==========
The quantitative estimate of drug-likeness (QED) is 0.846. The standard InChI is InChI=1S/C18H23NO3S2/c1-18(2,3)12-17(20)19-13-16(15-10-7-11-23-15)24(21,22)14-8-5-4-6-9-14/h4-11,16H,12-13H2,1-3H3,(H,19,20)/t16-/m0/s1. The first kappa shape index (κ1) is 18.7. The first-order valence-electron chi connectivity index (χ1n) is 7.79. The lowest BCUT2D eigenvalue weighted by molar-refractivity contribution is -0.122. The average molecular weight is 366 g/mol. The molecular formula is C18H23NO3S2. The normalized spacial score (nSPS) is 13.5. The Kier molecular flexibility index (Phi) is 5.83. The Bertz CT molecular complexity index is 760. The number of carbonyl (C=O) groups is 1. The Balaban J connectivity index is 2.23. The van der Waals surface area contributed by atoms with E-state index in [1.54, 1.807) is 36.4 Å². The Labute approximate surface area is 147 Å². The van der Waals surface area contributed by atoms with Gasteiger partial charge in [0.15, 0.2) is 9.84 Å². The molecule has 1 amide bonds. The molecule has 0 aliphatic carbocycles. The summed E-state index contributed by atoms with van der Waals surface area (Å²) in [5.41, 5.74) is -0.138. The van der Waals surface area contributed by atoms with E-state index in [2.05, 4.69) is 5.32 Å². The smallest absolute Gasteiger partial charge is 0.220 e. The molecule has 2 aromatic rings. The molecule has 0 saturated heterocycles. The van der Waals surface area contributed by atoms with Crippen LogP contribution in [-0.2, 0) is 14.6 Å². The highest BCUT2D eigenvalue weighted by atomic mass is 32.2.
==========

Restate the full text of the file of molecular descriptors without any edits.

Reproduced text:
The quantitative estimate of drug-likeness (QED) is 0.846. The standard InChI is InChI=1S/C18H23NO3S2/c1-18(2,3)12-17(20)19-13-16(15-10-7-11-23-15)24(21,22)14-8-5-4-6-9-14/h4-11,16H,12-13H2,1-3H3,(H,19,20)/t16-/m0/s1. The first kappa shape index (κ1) is 18.7. The first-order valence-electron chi connectivity index (χ1n) is 7.79. The lowest BCUT2D eigenvalue weighted by molar-refractivity contribution is -0.122. The average molecular weight is 366 g/mol. The molecular formula is C18H23NO3S2. The normalized spacial score (nSPS) is 13.5. The Kier molecular flexibility index (Phi) is 5.83. The Bertz CT molecular complexity index is 760. The number of carbonyl (C=O) groups is 1. The Balaban J connectivity index is 2.23. The van der Waals surface area contributed by atoms with E-state index in [1.54, 1.807) is 36.4 Å². The Labute approximate surface area is 147 Å². The van der Waals surface area contributed by atoms with Gasteiger partial charge in [0.15, 0.2) is 9.84 Å². The molecule has 1 amide bonds. The molecule has 0 aliphatic carbocycles. The summed E-state index contributed by atoms with van der Waals surface area (Å²) in [5.41, 5.74) is -0.138. The van der Waals surface area contributed by atoms with E-state index in [2.05, 4.69) is 5.32 Å². The smallest absolute Gasteiger partial charge is 0.220 e. The molecule has 2 aromatic rings. The molecule has 0 saturated heterocycles. The van der Waals surface area contributed by atoms with Crippen LogP contribution in [-0.2, 0) is 14.6 Å². The highest BCUT2D eigenvalue weighted by atomic mass is 32.2.